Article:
India and Pakistan will be holding a two-day dialogue on Indus Water Treaty (IWT) on Wednesday in Lahore which could be said as an icebreaker between both the countries as both the nation-states have shared a conflicted relationship in the past.

Since Imran Khan became the Prime Minister of Pakistan, it will be the first government to government engagement between India and Pakistan on the issue of IWT, which can be considered as a major diplomatic move. Khan has been vocal about his position on normalising relations with India, as he said in his televised speech immediately after winning the election, “If India takes one step, Pakistan will take two.” This then begs the question what is the need for these talks?  As the two countries have met once already this year.

As per media reports, an Indian delegation led by the Indian Water Commissioner P.K. Saxena will be holding talks with Pakistan Commissioner for Indus Water, Syed Mehr Ali Shah. According to ‘Dawn’ newspaper, Pakistani officials in their meeting with Indian counterparts would raise concerns over 1000 MW Pakal Dul and 48 MW Lower Kalnai hydroelectric projects on River Chenab.

Pakistan states that the design of these two under-construction projects violate the Indus Water Treaty’s provisions while India claims its right to build these projects and maintains that the design is in compliance with the designated guidelines.

A Hardnews report from 2007 gives an overview of the contestation between the two countries:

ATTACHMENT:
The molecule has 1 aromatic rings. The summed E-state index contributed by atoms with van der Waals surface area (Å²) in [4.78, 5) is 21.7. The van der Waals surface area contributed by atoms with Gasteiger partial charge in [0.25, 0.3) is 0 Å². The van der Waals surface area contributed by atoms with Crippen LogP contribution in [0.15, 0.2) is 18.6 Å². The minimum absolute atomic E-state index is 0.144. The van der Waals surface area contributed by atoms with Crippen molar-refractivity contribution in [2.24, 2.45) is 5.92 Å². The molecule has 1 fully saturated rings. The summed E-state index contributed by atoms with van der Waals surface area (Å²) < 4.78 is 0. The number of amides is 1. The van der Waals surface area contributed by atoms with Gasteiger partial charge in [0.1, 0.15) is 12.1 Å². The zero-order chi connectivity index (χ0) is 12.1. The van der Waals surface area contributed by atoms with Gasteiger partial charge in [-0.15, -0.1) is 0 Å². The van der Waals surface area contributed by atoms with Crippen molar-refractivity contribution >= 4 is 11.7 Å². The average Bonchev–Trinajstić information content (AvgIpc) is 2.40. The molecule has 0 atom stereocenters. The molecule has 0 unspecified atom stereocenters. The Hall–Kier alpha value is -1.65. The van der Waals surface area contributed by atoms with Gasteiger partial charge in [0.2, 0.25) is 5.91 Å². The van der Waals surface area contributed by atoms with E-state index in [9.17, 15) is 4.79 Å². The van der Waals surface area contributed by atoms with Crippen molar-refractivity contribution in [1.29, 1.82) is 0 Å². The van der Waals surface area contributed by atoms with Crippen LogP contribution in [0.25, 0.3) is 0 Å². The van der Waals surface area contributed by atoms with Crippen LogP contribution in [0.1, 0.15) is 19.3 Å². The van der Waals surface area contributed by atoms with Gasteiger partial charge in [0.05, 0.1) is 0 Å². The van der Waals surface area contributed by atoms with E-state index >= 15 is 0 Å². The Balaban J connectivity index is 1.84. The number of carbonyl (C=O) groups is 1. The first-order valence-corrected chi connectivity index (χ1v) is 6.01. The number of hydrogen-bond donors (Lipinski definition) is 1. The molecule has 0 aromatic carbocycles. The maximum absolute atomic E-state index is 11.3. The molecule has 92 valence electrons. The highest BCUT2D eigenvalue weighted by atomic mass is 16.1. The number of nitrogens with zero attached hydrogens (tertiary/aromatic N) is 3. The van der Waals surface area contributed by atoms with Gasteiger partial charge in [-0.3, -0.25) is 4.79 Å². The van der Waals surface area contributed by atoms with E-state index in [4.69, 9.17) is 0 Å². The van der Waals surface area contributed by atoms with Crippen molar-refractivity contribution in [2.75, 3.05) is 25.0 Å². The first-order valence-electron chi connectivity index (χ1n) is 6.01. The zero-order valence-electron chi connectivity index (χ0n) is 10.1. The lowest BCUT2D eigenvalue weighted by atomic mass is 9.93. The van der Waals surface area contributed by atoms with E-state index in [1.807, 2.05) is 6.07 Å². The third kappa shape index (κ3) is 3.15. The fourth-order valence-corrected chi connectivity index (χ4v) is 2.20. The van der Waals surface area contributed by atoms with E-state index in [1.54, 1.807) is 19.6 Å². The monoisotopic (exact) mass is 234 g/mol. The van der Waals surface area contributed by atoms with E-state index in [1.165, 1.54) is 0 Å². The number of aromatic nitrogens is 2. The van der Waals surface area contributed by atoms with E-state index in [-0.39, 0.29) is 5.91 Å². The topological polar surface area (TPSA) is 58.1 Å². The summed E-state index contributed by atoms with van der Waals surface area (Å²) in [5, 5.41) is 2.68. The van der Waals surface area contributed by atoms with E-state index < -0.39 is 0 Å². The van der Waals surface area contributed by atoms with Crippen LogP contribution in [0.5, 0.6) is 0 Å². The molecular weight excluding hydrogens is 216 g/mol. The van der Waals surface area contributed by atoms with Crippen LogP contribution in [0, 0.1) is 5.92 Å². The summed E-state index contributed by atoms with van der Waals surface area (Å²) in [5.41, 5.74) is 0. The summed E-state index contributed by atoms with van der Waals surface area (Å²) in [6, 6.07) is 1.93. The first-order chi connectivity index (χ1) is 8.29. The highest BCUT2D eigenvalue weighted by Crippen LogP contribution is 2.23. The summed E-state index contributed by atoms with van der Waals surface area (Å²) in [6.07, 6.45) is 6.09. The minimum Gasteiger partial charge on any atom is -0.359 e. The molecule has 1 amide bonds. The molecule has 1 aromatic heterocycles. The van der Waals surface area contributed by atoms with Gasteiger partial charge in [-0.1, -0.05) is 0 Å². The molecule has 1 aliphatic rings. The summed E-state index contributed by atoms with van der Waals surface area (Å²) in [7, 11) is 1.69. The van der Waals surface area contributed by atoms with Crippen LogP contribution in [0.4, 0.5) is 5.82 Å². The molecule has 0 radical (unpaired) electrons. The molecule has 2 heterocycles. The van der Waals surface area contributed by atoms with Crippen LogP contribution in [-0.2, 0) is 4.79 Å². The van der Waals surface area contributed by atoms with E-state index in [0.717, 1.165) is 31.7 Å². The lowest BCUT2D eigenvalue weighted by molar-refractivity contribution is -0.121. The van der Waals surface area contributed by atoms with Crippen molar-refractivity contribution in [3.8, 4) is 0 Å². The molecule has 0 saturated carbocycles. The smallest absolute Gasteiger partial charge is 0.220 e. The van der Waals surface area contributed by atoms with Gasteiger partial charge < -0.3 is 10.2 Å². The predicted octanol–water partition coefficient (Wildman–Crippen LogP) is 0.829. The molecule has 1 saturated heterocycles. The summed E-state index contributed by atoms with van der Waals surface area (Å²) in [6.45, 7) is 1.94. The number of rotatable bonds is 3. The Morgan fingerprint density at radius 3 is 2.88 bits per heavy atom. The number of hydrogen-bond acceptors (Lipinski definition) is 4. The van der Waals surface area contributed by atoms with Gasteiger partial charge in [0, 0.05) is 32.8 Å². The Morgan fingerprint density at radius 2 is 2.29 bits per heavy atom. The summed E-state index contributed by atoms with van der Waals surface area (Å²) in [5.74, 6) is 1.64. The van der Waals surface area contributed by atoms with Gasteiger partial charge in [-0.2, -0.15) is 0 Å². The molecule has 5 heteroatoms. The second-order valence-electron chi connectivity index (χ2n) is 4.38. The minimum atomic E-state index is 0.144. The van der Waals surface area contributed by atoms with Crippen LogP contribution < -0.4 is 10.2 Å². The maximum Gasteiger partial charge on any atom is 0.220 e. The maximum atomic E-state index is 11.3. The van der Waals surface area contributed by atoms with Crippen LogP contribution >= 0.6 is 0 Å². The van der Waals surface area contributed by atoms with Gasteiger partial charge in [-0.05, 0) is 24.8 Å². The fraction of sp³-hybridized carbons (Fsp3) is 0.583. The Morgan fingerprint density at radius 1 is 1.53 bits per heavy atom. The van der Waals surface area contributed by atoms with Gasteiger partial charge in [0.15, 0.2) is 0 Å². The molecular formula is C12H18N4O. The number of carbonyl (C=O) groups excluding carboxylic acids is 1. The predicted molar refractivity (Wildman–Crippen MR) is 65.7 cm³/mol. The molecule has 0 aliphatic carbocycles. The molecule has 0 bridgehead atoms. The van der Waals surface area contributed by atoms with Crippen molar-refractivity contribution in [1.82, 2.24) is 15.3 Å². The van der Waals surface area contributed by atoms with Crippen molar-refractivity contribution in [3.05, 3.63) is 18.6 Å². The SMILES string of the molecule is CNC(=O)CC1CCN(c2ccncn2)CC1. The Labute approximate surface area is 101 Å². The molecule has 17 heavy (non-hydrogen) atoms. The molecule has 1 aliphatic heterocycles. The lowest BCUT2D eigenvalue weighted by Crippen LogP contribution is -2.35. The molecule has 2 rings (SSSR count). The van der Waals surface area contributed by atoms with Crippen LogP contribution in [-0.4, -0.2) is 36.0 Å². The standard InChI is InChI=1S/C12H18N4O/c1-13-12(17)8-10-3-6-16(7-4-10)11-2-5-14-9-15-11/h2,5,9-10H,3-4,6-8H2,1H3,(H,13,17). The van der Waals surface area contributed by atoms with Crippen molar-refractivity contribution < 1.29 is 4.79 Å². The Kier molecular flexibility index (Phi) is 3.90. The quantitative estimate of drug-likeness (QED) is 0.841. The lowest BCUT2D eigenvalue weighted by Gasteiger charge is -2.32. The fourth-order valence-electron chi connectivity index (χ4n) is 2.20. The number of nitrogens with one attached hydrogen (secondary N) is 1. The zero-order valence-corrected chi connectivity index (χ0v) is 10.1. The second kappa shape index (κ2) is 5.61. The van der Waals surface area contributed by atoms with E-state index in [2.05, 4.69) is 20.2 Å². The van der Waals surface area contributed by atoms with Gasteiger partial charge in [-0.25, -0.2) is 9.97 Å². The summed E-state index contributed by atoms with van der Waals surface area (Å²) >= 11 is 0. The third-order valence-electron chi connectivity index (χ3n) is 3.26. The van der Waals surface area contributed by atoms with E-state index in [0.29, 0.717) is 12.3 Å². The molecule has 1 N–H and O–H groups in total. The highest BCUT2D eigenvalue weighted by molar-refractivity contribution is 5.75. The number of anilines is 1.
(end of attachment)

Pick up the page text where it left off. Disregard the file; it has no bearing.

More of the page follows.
It is now a question of who will start construction first,” says an analyst.Pakistan has already raised objections to this project and is threatening to take it to the World Bank. Officials here, however, reject Pakistan’s objections, saying that the Indus Waters Treaty allows India to build specified storage up to 3.6 million acre feet (MAF) on western rivers. “India has not built that storage capacity so far,” they claim. Experts say the annual water flow in the western rivers — Indus, Jhelum and Chenab — is an estimated 135.6 MAF.The Dard-Shena population in the Gurez Valley is also opposed to the project, which in the first phase alone is inundating 25 of their villages, six summer high altitude habitats for shepherds and eight camping sites. By the end of the project, around 25,000 Dard-Shena will be forced out of the Gurez Valley.Environmentalists also believe many animals and plants will become extinct with the building of the dam. The area’s forests and meadows are home to a wide range of wildlife, including the endangered snow leopard, hangul deer, barking deer, musk deer, black bear, markhor, ibex, marmot, and other species.Besides the threat of inundation, the high alpine meadows and forests will also be adversely affected by a drop in the mean temperature brought about by the presence of a large water reservoir. Experts also believe that since the region is earthquake-prone, the reservoir could cause great problems if the area was struck by an earthquake.

The last negotiation on Indus Water Treaty was held in New Delhi in March 2018 where both the sides have shared the details of water flow and the quantum of water being used under the 1960 IWT.

Indus Water Treaty was signed between India and Pakistan in 1960 with the help of the World Bank, which is also a signatory. According to the treaty, the waters of three eastern rivers, namely Beas, Ravi and Sutlej, are reserved for India. On the other hand, western rivers, namely Indus, Chenab and Jhelum, are for Pakistan. However, India has unrestricted rights to develop hydroelectric power projects on the western rivers, within the specified parametres of design.

Although only officials will be meeting in Pakistan it is deemed important to gauge the mood of both the countries.

ElectricityHydropowerIndo-PakIndus Water TreatyRiversWaterWorld Bank

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After meeting once earlier this year on the Indus Water Treaty, India and Pakistan are back on the table to discuss water sharing or is there more to this ‘routine’ talk?
Indus Water Treaty: are these routine talks?